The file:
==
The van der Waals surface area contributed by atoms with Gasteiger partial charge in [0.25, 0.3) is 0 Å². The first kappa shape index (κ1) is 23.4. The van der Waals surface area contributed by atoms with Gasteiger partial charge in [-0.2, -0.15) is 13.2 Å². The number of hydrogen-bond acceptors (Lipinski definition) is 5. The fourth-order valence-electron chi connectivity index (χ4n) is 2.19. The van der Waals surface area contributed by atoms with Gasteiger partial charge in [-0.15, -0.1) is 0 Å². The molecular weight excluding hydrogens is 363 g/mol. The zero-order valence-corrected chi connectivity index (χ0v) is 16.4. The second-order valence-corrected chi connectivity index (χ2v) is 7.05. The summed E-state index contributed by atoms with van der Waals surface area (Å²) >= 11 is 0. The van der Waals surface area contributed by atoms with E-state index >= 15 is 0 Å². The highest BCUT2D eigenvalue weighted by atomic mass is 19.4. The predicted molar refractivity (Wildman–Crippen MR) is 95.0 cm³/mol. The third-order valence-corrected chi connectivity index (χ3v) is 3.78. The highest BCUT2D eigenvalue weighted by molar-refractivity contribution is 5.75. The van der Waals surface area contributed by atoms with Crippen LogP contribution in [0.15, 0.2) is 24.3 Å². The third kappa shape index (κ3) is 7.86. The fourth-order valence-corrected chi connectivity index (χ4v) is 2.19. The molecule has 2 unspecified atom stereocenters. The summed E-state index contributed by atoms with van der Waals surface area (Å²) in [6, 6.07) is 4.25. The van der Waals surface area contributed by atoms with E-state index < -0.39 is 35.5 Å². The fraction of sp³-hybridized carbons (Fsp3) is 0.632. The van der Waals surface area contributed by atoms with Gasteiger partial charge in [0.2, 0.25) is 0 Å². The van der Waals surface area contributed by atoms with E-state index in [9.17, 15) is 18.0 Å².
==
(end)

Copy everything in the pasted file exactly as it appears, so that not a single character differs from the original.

The van der Waals surface area contributed by atoms with Gasteiger partial charge in [0.25, 0.3) is 0 Å². The first kappa shape index (κ1) is 23.4. The van der Waals surface area contributed by atoms with Gasteiger partial charge in [-0.2, -0.15) is 13.2 Å². The number of hydrogen-bond acceptors (Lipinski definition) is 5. The fourth-order valence-electron chi connectivity index (χ4n) is 2.19. The van der Waals surface area contributed by atoms with Gasteiger partial charge in [-0.15, -0.1) is 0 Å². The molecular weight excluding hydrogens is 363 g/mol. The zero-order valence-corrected chi connectivity index (χ0v) is 16.4. The second-order valence-corrected chi connectivity index (χ2v) is 7.05. The summed E-state index contributed by atoms with van der Waals surface area (Å²) >= 11 is 0. The van der Waals surface area contributed by atoms with E-state index >= 15 is 0 Å². The highest BCUT2D eigenvalue weighted by atomic mass is 19.4. The predicted molar refractivity (Wildman–Crippen MR) is 95.0 cm³/mol. The third-order valence-corrected chi connectivity index (χ3v) is 3.78. The highest BCUT2D eigenvalue weighted by molar-refractivity contribution is 5.75. The van der Waals surface area contributed by atoms with Crippen LogP contribution in [0.15, 0.2) is 24.3 Å². The third kappa shape index (κ3) is 7.86. The fourth-order valence-corrected chi connectivity index (χ4v) is 2.19. The molecule has 2 unspecified atom stereocenters. The summed E-state index contributed by atoms with van der Waals surface area (Å²) in [6, 6.07) is 4.25. The van der Waals surface area contributed by atoms with E-state index < -0.39 is 35.5 Å². The fraction of sp³-hybridized carbons (Fsp3) is 0.632. The van der Waals surface area contributed by atoms with Gasteiger partial charge in [0.2, 0.25) is 0 Å². The van der Waals surface area contributed by atoms with E-state index in [9.17, 15) is 18.0 Å².